25 [16:06] <czajkowski> Back then I started to be involved in the Ubuntu-IE LoCo
  26 [16:07] <czajkowski> went along to a few workshops and a few meet ups
  27 [16:07] <czajkowski> it was nice to mee people face to face outside of IRC
  28 [16:07] <czajkowski> I heard about UDS Karmic and thought it sounded interested and took a weeks holidays and went o see what it was all about.
  29 [16:07] <czajkowski> I was hooked – from there I got involved in Ubuntu teams, eventually got my membership and so began my jouney into Ubuntu, 2 years on the Membership board, 4 years on the LoCo Council and now on my 2nd term on the Community Council.
  30 [16:08] <czajkowski> I've made great friends along the way, many of which I keep i contact with outside of Ubuntu, and I think this is what keeps our community alive
  31 [16:08] <czajkowski> any questions?
  32 [16:09] <czajkowski> I moved to London on 2010 and in 2011 I started to work for Canonical as Launchpad support. It gave me a view into how various people use one system so differently, not just for code hosting, but translations and not just for Ubuntu projects.  It was great and I really enjoyed my time there!
  33 [16:09] <czajkowski> So what do I do now:
  34 [16:10] <czajkowski> I'm the EMEA Community Manager at MongoDB, http://www.mongodb.com/ and I've been here since June '13. the Community team is broken down by territory and we work together as a team to help the community with the tools they need, we worked on a community kit this year which has been useful and we're looking for more people to help translate it.  http://blog.mongodb.org/post/64205973285/introducing-the-mongodb-community-kit
  35 [16:10] <czajkowski> So some of you may not have heard about MongoDB
  36 [16:10] <czajkowski> and others may wonder why I blog about it
  37 [16:10] <czajkowski> Ubuntu and MongodB do work together
  38 [16:11] <czajkowski> and without people talking about the different technologies which I like doing, people won't know about new cool tools to use!
  39 [16:12] <czajkowski> you can download MongoDB from the software centre, there is also the JuJu Charm for MongoDB https://jujucharms.com/bundle/~charmers/mongodb/5/cluster/ and also in the Charm for MongoDB https://jujucharms.com/bundle/~charmers/mongodb/5/cluster/ and also in the Ceilometer package in OpenStack  http://docs.openstack.org/trunk/install-guide/install/apt/content/ceilometer-install.html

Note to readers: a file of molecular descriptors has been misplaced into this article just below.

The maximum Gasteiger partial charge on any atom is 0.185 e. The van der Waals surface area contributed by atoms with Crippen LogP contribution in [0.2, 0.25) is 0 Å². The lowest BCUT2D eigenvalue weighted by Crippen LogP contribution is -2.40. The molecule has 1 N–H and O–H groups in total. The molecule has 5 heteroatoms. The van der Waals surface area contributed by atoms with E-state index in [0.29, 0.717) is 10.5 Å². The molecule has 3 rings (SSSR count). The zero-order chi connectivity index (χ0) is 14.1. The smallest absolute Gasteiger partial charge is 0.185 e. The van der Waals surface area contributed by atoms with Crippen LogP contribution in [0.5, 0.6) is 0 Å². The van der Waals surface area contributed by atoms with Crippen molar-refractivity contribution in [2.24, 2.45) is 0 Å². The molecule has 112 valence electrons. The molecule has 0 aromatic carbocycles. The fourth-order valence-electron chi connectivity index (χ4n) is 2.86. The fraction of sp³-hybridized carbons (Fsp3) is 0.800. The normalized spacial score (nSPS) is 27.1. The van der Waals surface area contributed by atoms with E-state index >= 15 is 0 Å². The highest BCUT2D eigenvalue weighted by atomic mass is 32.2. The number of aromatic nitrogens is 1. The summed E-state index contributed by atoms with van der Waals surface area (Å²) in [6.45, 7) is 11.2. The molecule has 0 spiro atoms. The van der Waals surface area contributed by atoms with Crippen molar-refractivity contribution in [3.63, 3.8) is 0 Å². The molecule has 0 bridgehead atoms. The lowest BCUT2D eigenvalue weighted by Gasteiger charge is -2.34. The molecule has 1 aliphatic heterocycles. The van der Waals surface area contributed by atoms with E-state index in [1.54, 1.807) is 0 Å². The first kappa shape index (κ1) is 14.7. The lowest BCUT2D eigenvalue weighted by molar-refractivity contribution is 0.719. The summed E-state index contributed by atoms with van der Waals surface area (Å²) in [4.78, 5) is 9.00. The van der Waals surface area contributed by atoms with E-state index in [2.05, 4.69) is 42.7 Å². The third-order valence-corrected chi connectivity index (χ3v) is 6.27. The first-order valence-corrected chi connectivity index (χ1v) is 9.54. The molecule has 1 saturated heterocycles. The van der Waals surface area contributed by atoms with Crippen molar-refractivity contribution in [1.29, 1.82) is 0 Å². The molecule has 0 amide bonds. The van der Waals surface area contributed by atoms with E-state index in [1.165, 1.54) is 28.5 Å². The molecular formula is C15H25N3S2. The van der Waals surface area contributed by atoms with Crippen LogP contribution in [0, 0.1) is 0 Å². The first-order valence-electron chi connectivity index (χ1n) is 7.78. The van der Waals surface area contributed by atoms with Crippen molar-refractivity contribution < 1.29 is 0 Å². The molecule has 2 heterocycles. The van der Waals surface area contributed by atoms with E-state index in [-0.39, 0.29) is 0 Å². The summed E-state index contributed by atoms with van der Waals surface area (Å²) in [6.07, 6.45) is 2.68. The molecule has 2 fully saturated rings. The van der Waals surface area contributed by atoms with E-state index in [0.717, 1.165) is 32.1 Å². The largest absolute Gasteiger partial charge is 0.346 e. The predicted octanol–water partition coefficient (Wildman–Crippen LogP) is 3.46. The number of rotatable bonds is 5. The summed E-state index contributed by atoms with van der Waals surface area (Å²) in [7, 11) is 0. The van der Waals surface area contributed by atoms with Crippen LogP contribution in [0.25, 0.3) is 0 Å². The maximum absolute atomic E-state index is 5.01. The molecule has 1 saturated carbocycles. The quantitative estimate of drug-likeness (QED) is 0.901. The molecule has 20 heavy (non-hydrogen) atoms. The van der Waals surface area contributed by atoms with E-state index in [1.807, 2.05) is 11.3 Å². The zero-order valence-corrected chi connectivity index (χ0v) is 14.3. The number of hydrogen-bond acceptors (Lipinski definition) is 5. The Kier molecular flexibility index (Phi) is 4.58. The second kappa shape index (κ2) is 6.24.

40 [16:12] <czajkowski> I think one that that has helped my career is taking the time to read about different projects
  41 [16:12] <czajkowski> not become an expert in them but know that we often use parts of projects within one project
  42 [16:13] <czajkowski> If you like technology and it's someting that always changes you need to keep learning
  43 [16:13] <czajkowski> so what do I do at work
  44 [16:13] <czajkowski> well I work from home in Guildford and I look after the community. which is rather broad.
  45 [16:13] <czajkowski> I look after our MongoDB User Groups – MUGs and I currently look after 70 of them, I continue
  46 [16:14] <czajkowski> to nurture them and make sure they are growing, I look at ways I can help take their feedback and see where we can improve of give credit where credit is due and pass along the thanks!  I recently launched a survey in EMEA for our community  and with that feedback help where necessary.
  47 [16:14] <czajkowski> without seeking feedback you can't know if you're doing the right thing and if you are that's great and if you're not where can you make it better.